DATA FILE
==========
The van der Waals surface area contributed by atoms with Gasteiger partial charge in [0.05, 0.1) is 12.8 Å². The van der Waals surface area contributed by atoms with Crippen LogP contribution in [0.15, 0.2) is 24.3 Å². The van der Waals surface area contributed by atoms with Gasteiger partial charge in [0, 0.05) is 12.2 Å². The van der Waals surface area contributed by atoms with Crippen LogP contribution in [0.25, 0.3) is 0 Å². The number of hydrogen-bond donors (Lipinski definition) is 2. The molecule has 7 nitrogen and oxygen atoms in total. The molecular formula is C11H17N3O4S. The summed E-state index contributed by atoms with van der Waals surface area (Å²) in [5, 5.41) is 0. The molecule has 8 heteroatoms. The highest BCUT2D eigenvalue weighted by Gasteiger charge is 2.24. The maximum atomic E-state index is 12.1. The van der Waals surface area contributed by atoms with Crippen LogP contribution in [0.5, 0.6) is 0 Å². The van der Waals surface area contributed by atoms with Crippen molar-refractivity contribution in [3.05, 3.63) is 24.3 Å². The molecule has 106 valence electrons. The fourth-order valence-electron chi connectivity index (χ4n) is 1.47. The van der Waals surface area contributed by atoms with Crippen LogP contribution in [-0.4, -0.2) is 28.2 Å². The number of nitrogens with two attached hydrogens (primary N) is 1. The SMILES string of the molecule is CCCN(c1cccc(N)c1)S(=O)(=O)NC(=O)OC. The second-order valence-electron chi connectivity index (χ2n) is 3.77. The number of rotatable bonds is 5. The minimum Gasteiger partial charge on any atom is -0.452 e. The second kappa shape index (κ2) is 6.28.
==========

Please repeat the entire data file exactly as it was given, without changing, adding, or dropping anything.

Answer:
The van der Waals surface area contributed by atoms with Gasteiger partial charge in [0.05, 0.1) is 12.8 Å². The van der Waals surface area contributed by atoms with Crippen LogP contribution in [0.15, 0.2) is 24.3 Å². The van der Waals surface area contributed by atoms with Gasteiger partial charge in [0, 0.05) is 12.2 Å². The van der Waals surface area contributed by atoms with Crippen LogP contribution in [0.25, 0.3) is 0 Å². The number of hydrogen-bond donors (Lipinski definition) is 2. The molecule has 7 nitrogen and oxygen atoms in total. The molecular formula is C11H17N3O4S. The summed E-state index contributed by atoms with van der Waals surface area (Å²) in [5, 5.41) is 0. The molecule has 8 heteroatoms. The highest BCUT2D eigenvalue weighted by Gasteiger charge is 2.24. The maximum atomic E-state index is 12.1. The van der Waals surface area contributed by atoms with Crippen LogP contribution in [0.5, 0.6) is 0 Å². The van der Waals surface area contributed by atoms with Crippen molar-refractivity contribution in [3.05, 3.63) is 24.3 Å². The molecule has 106 valence electrons. The fourth-order valence-electron chi connectivity index (χ4n) is 1.47. The van der Waals surface area contributed by atoms with Crippen LogP contribution in [-0.4, -0.2) is 28.2 Å². The number of nitrogens with two attached hydrogens (primary N) is 1. The SMILES string of the molecule is CCCN(c1cccc(N)c1)S(=O)(=O)NC(=O)OC. The second-order valence-electron chi connectivity index (χ2n) is 3.77. The number of rotatable bonds is 5. The minimum Gasteiger partial charge on any atom is -0.452 e. The second kappa shape index (κ2) is 6.28.